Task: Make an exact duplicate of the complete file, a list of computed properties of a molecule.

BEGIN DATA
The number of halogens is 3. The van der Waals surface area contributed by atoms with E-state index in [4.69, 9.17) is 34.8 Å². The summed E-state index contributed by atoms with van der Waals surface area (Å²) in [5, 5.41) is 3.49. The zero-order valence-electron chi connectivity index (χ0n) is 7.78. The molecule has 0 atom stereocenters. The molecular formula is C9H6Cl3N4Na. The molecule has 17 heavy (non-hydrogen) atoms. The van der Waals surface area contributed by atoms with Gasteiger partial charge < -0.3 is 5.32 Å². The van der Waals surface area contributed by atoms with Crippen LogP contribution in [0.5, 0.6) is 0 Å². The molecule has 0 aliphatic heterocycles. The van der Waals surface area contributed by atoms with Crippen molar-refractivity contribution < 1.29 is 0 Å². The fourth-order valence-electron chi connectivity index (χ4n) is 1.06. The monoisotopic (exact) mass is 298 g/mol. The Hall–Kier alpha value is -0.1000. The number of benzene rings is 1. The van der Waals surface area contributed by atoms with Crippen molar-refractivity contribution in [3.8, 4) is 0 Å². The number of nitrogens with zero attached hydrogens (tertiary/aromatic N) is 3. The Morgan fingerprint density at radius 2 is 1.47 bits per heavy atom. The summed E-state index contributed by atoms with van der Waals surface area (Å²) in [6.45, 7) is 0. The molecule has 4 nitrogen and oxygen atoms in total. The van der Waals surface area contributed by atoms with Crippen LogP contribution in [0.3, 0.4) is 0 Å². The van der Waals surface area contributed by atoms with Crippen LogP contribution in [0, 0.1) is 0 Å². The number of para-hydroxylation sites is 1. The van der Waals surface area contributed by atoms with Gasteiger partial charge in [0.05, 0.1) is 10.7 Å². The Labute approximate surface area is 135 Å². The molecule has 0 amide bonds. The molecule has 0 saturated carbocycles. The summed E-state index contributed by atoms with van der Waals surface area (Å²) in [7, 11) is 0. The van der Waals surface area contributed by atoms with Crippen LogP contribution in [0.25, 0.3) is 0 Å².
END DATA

The number of halogens is 3. The van der Waals surface area contributed by atoms with E-state index in [4.69, 9.17) is 34.8 Å². The summed E-state index contributed by atoms with van der Waals surface area (Å²) in [5, 5.41) is 3.49. The zero-order valence-electron chi connectivity index (χ0n) is 7.78. The molecule has 0 atom stereocenters. The molecular formula is C9H6Cl3N4Na. The molecule has 17 heavy (non-hydrogen) atoms. The van der Waals surface area contributed by atoms with Gasteiger partial charge < -0.3 is 5.32 Å². The van der Waals surface area contributed by atoms with Crippen LogP contribution in [0.5, 0.6) is 0 Å². The molecule has 0 aliphatic heterocycles. The van der Waals surface area contributed by atoms with Crippen molar-refractivity contribution < 1.29 is 0 Å². The fourth-order valence-electron chi connectivity index (χ4n) is 1.06. The monoisotopic (exact) mass is 298 g/mol. The Hall–Kier alpha value is -0.1000. The number of benzene rings is 1. The van der Waals surface area contributed by atoms with Crippen molar-refractivity contribution in [3.8, 4) is 0 Å². The number of nitrogens with zero attached hydrogens (tertiary/aromatic N) is 3. The Morgan fingerprint density at radius 2 is 1.47 bits per heavy atom. The summed E-state index contributed by atoms with van der Waals surface area (Å²) in [6.45, 7) is 0. The molecule has 4 nitrogen and oxygen atoms in total. The van der Waals surface area contributed by atoms with Crippen LogP contribution in [0.3, 0.4) is 0 Å². The van der Waals surface area contributed by atoms with Crippen LogP contribution in [0, 0.1) is 0 Å². The number of para-hydroxylation sites is 1. The van der Waals surface area contributed by atoms with Gasteiger partial charge in [0.05, 0.1) is 10.7 Å². The Labute approximate surface area is 135 Å². The molecule has 0 amide bonds. The molecule has 0 saturated carbocycles. The summed E-state index contributed by atoms with van der Waals surface area (Å²) in [7, 11) is 0. The van der Waals surface area contributed by atoms with Crippen LogP contribution in [0.25, 0.3) is 0 Å².